Chapter 32. Lobbyists
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527 32 Lobbyists, a Conversation The Disability Rights Education and Defense Fund, in 1999– 2000, sponsored a series interviews, videotaped by Ward and Associates, to commemorate the tenth anniversary of the passage of the ADA. The series reunited some of the major players in the campaign to reminisce on what they had accomplished. “That was an amazing piece of solidarity. When I think about it now, it really does almost make me cry.” Paul Marchand, whose account as an activist in the parents’ movement is featured in chapter 7, was the chairman of the Consortium for Citizens with Disabilities (CCD), which he described as “the Washington-based coalition of national disability groups working together” to improve the lives “of our constituency.” Karen Peltz Strauss, featured in chapter 29, was the supervising attorney at the National Center for Law and the Deaf, which has since changed its name to the National Center for Law and Deafness at Gallaudet University. David Capozzi was the national advocacy director for the Paralyzed Veterans of America, and Karen Friedman was the deputy legislative director for the Human Rights Campaign Fund (now the Human Rights Campaign). They begin their conversation with a discussion of the relationship between Section 504 of the Rehabilitation Act, up to that point the nation’s most potent federal cvil rights law for people with disabilities, and the ADA. MR . CAPOZZI: There was a meeting held by the National Council on Disability and I think it was Sandy Parrino or Pat [Wright] who talked about “the donut and the hole.” The question was: should we go for a 528 chapter 32 broad, all-encompassing law, or start with Section 504 and amend that and make that better? I don’t know if 504 was the donut or the hole.’ MR. MARCHAND: [It was] the hole. MR. CAPOZZI: That was the hole, and we went for the donut. . . . That was an important point. . . . I think the National Council was waffling as to which way to go. But I think that [this agreement] solidified everybody’s position, and we then all went forward in one unified way, all finally agreeing that this was the approach we wanted to take. MS. PELTZ STRAUSS: For me, I think the turning point was a meeting with Senator Harkin’s staff, [with] Bobby Silverstein. We had been meeting for several years before the ADA to talk about how to get access to telecommunications for people who are deaf and hard of hearing, and had been drafting our own proposals for this really revolutionary concept that telephone companies would start providing relay services on a nationwide basis. We were never quite sure whether or not we had any chance of having [the] telephone companies or Congress go along with this. I remember a meeting that we had with Bobby and I think Senator Harkin, and they said they were going to put it into the ADA. We knew at that point that we had our vehicle, because we knew that a stand-alone law would have much less chance of passage. MS. FRIEDMAN: From our perspective the fact that we were fighting to get people with HIV infection in the Americans with Disabilities Act during a Republican administration was an amazing thing in and of itself. The fact that the gay rights organizations were able to work in concert with the disability community was a turning point. For me it was a combination of doing grassroots actions and watching how many members of Congress were beginning to support our efforts. . . . Our opposition, besides some conservative Republicans, were the National Restaurant Association, who had done this campaign saying that it wasn’t so much people with AIDS or HIV infection—they knew that you couldn’t transmit AIDS or HIV infection through food—but it was the perception. It was that argument that rallied so many organizations with us because what we are talking about here was not the reality, but the perception. So for me it was just a wonderful, historic moment in my life, organizing with the disability community this big campaign lobbyists, a conversation 529 where we stuffed lunch bags with information, and we said the National Restaurant Association is “out to lunch.” There were people with disabilities lining themselves up and down the Capitol steps, and we gave out these lunch bags. I can’t say that that was what ensured that we defeated what was then the Chapman amendment that the National Restaurant Association had...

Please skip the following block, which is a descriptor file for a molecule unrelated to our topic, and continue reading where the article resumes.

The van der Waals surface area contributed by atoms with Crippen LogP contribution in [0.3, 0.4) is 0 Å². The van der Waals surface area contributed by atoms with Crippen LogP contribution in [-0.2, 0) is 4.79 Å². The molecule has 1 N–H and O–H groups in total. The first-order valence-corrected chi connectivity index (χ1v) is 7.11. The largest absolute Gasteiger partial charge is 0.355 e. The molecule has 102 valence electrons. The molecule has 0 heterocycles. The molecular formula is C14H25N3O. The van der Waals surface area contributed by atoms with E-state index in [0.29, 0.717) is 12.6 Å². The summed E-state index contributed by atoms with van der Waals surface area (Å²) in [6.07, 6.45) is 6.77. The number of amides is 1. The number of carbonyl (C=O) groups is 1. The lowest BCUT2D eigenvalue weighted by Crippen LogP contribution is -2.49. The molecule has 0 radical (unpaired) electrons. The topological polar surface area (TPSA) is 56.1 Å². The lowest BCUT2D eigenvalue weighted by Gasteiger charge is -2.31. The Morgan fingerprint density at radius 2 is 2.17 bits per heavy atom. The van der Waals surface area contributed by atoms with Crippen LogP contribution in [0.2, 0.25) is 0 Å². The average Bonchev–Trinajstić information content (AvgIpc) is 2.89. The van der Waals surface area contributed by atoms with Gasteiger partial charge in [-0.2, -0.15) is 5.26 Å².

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Subject Headings

  • United States. Americans with Disabilities Act of 1990.
  • People with disabilities -- Civil rights -- United States -- History.
  • People with disabilities -- Legal status, laws, etc. -- United States -- History.
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